The impact of declining domestic enrollment at KU has also had repercussions on foreign students. KU has a reserved quota of 10% for foreign students, but meeting this quota has become challenging due to the overall decrease in enrollment. The Vice-Chancellor of KU has expressed concerns that foreign students may be discouraged from choosing Nepal as a study destination due to issues with timely exams and result publication by the Medical Education Commission.
The decline in domestic students at KU may have implications for the diversity and internationalization of the university. Foreign students bring cultural, economic, and intellectual diversity to the campus, enriching the academic experience for all students. They also contribute to the local economy by paying tuition fees, living expenses, and potentially becoming ambassadors for Nepal in their home countries after graduation.
However, the challenges in meeting the 10% quota for foreign students may result in a decrease in the number of international students studying at KU. This could potentially impact the revenue generated from foreign students, as well as the opportunities for cross-cultural learning and exchange among students from different countries.
To address these challenges, it may be important for KU and the Medical Education Commission to work collaboratively to improve the administration of exams and result publication processes, ensuring they are timely and efficient for both domestic and foreign students. This may involve streamlining administrative procedures, enhancing communication and coordination, and investing in necessary infrastructure and resources to support the smooth functioning of these processes.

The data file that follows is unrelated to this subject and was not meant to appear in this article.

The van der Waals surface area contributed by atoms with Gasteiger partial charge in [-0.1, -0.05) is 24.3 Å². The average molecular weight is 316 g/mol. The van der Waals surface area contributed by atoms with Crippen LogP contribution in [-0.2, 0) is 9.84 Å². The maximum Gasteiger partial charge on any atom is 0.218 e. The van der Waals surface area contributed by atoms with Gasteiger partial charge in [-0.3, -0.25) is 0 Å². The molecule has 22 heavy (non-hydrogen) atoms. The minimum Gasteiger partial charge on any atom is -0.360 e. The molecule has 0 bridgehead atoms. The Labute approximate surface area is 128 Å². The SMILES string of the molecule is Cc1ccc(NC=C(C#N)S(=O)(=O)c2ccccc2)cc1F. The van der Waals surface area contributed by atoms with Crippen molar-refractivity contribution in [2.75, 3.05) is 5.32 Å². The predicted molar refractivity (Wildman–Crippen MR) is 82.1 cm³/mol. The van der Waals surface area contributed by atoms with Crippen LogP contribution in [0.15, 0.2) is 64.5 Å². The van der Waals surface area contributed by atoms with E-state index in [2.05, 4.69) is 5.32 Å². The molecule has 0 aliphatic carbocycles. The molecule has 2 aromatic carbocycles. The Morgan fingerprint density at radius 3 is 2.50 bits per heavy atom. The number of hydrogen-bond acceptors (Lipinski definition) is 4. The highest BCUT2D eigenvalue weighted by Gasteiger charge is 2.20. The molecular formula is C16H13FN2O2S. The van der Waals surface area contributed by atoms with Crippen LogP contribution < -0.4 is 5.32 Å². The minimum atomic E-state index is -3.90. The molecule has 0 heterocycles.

The trend of Nepali students migrating abroad for higher education has been increasing in recent years. According to estimates, Nepali students spent around 300 billion rupees in a single year to obtain no-objection letters for studying abroad. This indicates that many students are opting to pursue higher education outside of Nepal, seeking better opportunities and quality education abroad.
One significant factor contributing to this trend is the perception of politics affecting universities in Nepal. The prolonged closure of Tribhuvan University for 342 days due to various political reasons has created a misconception among students about the stability and reliability of the higher education system in Nepal. This perception may lead students to prefer foreign-affiliated colleges or studying abroad as they perceive them to be less affected by political disruptions.
The prolonged closure of universities due to political issues can have significant consequences on the education system. It disrupts the academic calendar, delays graduation timelines, affects research and learning opportunities for students, and impacts the overall quality of education. It also erodes the confidence of students and parents in the higher education system, leading to a preference for alternatives such as foreign-affiliated colleges or studying abroad.
The perception of politics affecting universities can also have broader implications for the country's development. Higher education institutions play a crucial role in producing skilled human resources, conducting research, and fostering innovation, which are essential for the socioeconomic progress of a nation. When the functioning of universities is hampered by political disruptions, it can hinder the development of a skilled workforce and impede the growth of the knowledge economy.